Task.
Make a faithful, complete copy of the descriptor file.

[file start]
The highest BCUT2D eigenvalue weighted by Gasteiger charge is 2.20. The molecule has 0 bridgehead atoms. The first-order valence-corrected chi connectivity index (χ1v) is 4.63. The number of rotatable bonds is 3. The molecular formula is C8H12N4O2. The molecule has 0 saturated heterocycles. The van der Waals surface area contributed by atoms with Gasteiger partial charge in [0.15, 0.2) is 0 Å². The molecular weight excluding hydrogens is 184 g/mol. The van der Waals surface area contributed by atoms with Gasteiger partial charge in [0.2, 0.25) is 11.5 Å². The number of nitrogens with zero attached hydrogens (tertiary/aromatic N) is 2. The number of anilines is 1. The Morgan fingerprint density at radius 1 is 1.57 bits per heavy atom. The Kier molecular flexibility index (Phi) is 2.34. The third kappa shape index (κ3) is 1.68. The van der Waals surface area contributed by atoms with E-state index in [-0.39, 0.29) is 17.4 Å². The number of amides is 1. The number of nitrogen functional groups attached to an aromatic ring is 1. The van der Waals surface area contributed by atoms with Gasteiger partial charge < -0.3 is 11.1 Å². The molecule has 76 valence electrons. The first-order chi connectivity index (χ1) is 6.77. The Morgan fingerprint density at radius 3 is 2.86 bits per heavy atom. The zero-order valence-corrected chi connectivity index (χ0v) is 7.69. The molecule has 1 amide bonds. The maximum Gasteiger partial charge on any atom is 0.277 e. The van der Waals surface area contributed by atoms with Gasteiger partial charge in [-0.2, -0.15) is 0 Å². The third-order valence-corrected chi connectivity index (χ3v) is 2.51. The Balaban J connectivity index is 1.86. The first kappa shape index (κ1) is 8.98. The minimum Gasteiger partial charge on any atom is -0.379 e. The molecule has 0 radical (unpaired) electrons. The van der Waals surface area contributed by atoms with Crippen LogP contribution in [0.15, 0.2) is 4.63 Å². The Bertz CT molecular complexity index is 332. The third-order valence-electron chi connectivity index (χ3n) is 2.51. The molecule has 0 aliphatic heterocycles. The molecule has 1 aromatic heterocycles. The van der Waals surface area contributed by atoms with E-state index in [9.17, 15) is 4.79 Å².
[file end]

The highest BCUT2D eigenvalue weighted by Gasteiger charge is 2.20. The molecule has 0 bridgehead atoms. The first-order valence-corrected chi connectivity index (χ1v) is 4.63. The number of rotatable bonds is 3. The molecular formula is C8H12N4O2. The molecule has 0 saturated heterocycles. The van der Waals surface area contributed by atoms with Gasteiger partial charge in [0.15, 0.2) is 0 Å². The molecular weight excluding hydrogens is 184 g/mol. The van der Waals surface area contributed by atoms with Gasteiger partial charge in [0.2, 0.25) is 11.5 Å². The number of nitrogens with zero attached hydrogens (tertiary/aromatic N) is 2. The number of anilines is 1. The Morgan fingerprint density at radius 1 is 1.57 bits per heavy atom. The Kier molecular flexibility index (Phi) is 2.34. The third kappa shape index (κ3) is 1.68. The van der Waals surface area contributed by atoms with E-state index in [-0.39, 0.29) is 17.4 Å². The number of amides is 1. The number of nitrogen functional groups attached to an aromatic ring is 1. The van der Waals surface area contributed by atoms with Gasteiger partial charge < -0.3 is 11.1 Å². The molecule has 76 valence electrons. The first-order chi connectivity index (χ1) is 6.77. The Morgan fingerprint density at radius 3 is 2.86 bits per heavy atom. The zero-order valence-corrected chi connectivity index (χ0v) is 7.69. The molecule has 1 amide bonds. The maximum Gasteiger partial charge on any atom is 0.277 e. The van der Waals surface area contributed by atoms with Gasteiger partial charge in [-0.2, -0.15) is 0 Å². The third-order valence-corrected chi connectivity index (χ3v) is 2.51. The Balaban J connectivity index is 1.86. The first kappa shape index (κ1) is 8.98. The minimum Gasteiger partial charge on any atom is -0.379 e. The molecule has 0 radical (unpaired) electrons. The van der Waals surface area contributed by atoms with Crippen LogP contribution in [0.15, 0.2) is 4.63 Å². The Bertz CT molecular complexity index is 332. The third-order valence-electron chi connectivity index (χ3n) is 2.51. The molecule has 0 aliphatic heterocycles. The molecule has 1 aromatic heterocycles. The van der Waals surface area contributed by atoms with E-state index in [9.17, 15) is 4.79 Å².